Which foods are ‘high risk’ for the growth of food poisoning bacteria?

  1. Haseena Firdousia profile image73
    Haseena Firdousiaposted 4 years ago

    Which foods are ‘high risk’ for the growth of food poisoning bacteria?

  2. chefsref profile image81
    chefsrefposted 4 years ago

    Once upon a time all we had to worry about was moist proteins, meats and such. Now with industrial agriculture the norm we also have to look out for fresh produce. Contamination is happening in the fields and factories so cases of food poisoning occur in fresh tomatoes, melons, spinach and lettuce to name a few. The only way to insure safety is to grow your own.
    On the other hand, compared to the amount of food produced food borne illness is still quite rare. If you wash and trim your produce well and cook your meats to safe temperatures you will be fairly safe.

  3. cat on a soapbox profile image97
    cat on a soapboxposted 3 years ago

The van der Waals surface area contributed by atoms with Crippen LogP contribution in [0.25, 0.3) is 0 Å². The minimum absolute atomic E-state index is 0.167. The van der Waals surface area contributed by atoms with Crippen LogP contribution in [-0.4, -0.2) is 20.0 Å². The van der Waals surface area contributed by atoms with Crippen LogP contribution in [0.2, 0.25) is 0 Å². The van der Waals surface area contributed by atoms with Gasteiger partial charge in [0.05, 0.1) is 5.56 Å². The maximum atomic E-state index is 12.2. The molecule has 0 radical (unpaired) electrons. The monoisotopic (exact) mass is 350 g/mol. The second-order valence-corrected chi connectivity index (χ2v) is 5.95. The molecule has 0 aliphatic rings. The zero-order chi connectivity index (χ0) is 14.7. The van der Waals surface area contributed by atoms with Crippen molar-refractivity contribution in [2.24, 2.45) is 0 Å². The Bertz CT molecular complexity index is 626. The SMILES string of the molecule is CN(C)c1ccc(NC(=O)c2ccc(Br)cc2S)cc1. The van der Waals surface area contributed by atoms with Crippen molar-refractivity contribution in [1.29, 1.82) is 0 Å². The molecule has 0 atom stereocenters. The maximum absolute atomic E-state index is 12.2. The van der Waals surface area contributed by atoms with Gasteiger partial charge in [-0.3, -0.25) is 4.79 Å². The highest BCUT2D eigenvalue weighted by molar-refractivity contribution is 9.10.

When storing leftovers, it is safer to put foods in a few shallow containers rather than a larger deep one, esp. rice and other grains. Foods that linger in the danger zone between hot and cold are those at greatest risk. Foods on a buffet table should not be left out for more than 2 hours and NEVER in direct sun or on a hot day. Potatoes are one of the foods to quickly produce toxic spores. Turkey, etc should be stuffed just before going into the oven and emptied before being stored away. Anything tightly packed w/ poor air circulation is dangerous, once opened. Acidic foods like tomato sauces and those w/ vinegar added are the least apt to spoil.  Raw meats, esp. fish, should never be left out to thaw on a counter. Instead, allow more time to defrost in the refrigerator over a day or two. Thoroughly clean cutting boards w/ dilute bleach or hot water and soap between preparing raw meats and veggies unless cooking together at high heat.